At the close of the 170th Semiannual General Conference, President Gordon B. Hinckley told Church members to ponder with subdued feelings the messages they heard.
"All of us have been edified," said President Hinckley at the conclusion of the Sunday afternoon session of conference. "The test will come in the application of the teachings given.
"If, hereafter, we are a little more kind, if we are a little more neighborly, if we have drawn nearer to the Savior, with a more firm resolution to follow His teachings and His example, then this conference will have been a wonderful success," he said. "If, on the other hand, there is not improvement in our lives, then those who have spoken will have in large measure failed."
Changes, he continued, may not be measurable in a day or a week or a month. "Resolutions are quickly made and quickly forgotten. But, in a year from now, if we are doing better than we have done in the past, then the efforts of these days will not have been in vain."
President Hinckley told Church members worldwide that although they may not remember everything said, they will receive from the conference a spiritual uplift. "It may be indefinable, but it will be real," he said.
Perhaps, said President Hinckley, out of all Church members heard during conference, there may be a phrase or a paragraph that will stand out and possess their attention. "If this occurs," he said, "I hope we will write it down and reflect on it until we savor the depth of its meaning and have made it a part or our own lives."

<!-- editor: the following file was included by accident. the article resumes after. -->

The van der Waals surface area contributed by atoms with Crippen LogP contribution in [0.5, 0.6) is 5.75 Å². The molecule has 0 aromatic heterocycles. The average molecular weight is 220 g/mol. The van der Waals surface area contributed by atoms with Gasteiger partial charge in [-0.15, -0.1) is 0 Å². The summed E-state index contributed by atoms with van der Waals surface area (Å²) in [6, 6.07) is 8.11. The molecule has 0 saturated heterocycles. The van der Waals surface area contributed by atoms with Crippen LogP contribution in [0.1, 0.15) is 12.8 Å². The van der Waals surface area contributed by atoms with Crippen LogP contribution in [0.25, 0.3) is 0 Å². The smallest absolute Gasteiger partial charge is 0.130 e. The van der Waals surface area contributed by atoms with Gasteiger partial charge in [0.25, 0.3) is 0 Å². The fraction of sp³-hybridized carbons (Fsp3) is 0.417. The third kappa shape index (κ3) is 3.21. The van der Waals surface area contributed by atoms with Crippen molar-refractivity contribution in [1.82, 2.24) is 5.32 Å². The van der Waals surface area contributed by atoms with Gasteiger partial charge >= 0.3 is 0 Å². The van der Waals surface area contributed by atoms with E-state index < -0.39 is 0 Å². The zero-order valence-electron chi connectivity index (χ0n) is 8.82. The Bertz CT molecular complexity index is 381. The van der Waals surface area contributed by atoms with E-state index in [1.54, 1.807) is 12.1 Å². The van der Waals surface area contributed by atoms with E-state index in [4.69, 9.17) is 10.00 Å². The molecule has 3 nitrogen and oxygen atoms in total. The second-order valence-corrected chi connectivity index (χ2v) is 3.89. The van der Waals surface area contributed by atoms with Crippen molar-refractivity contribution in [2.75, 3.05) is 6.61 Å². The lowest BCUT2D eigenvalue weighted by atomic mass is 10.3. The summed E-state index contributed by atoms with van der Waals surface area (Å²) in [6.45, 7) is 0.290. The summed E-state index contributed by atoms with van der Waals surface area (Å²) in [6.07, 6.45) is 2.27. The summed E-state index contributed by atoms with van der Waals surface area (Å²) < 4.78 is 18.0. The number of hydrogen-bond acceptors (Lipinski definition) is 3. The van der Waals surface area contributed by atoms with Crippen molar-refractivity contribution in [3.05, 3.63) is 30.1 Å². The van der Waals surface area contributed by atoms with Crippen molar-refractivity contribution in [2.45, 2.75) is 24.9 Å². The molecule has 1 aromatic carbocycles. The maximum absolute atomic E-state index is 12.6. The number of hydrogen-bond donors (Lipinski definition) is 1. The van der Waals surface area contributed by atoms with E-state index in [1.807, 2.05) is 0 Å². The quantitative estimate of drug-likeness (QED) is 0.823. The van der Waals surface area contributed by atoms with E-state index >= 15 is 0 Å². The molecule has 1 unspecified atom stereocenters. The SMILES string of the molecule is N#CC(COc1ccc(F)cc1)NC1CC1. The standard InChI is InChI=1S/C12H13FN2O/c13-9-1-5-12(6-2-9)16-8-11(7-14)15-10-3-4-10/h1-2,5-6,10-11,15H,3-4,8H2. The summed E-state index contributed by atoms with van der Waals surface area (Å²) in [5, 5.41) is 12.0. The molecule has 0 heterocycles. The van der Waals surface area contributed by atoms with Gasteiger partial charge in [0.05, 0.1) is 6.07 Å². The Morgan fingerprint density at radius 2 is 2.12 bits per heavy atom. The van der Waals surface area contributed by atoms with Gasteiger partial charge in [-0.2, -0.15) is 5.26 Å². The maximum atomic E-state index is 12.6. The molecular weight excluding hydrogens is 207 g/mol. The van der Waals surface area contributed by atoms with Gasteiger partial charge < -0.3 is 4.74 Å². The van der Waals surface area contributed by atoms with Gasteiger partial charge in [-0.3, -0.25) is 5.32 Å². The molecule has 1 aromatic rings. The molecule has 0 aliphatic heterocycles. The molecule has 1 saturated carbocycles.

He asked members to discuss the general conference addresses with their children. "Let them taste the sweetness of the truths we have enjoyed," he said.
President Hinckley said he has only one regret concerning conference: that because of the constraints of time, so few of the General Authorities and general auxiliary leaders had the opportunity to speak.
"Tomorrow morning we will be back at our jobs, back to our studies, back to whatever constitutes the busy regimen of our lives," he said. "But we can have the memories of this great occasion to sustain us.
"We can draw nearer to the Lord in our prayers. These can become conversations of thanksgiving. I can never fully understand how the Great God of the Universe, the Almighty, invites us as His children to speak with Him individually. How precious an opportunity is this. How wonderful that it actually happens. I testify that our prayers, offered in humility and sincerity, are heard and answered. It is a miraculous thing, but it is real."
President Hinckley asked Church members to lower their voices in their homes. "Let love abound and find expression in our actions. May we walk the quiet ways of the Lord, and may prosperity crown our labors."
He added that the "great Hosanna salutation in which we participated this morning should remain an unforgettable experience. From time to time," he said, "we can repeat quietly in our minds when we are alone those beautiful words of worship."
In closing, President Hinckley shared his testimony with the Church's 11 million members: "I bear witness of the truth of this work and of the living reality of God our Eternal Father, and of His Only Begotten Son whose Church this is," he said. "I extend my love to every one of you, and invoke the blessings of heaven upon you as we bid you goodbye for a season."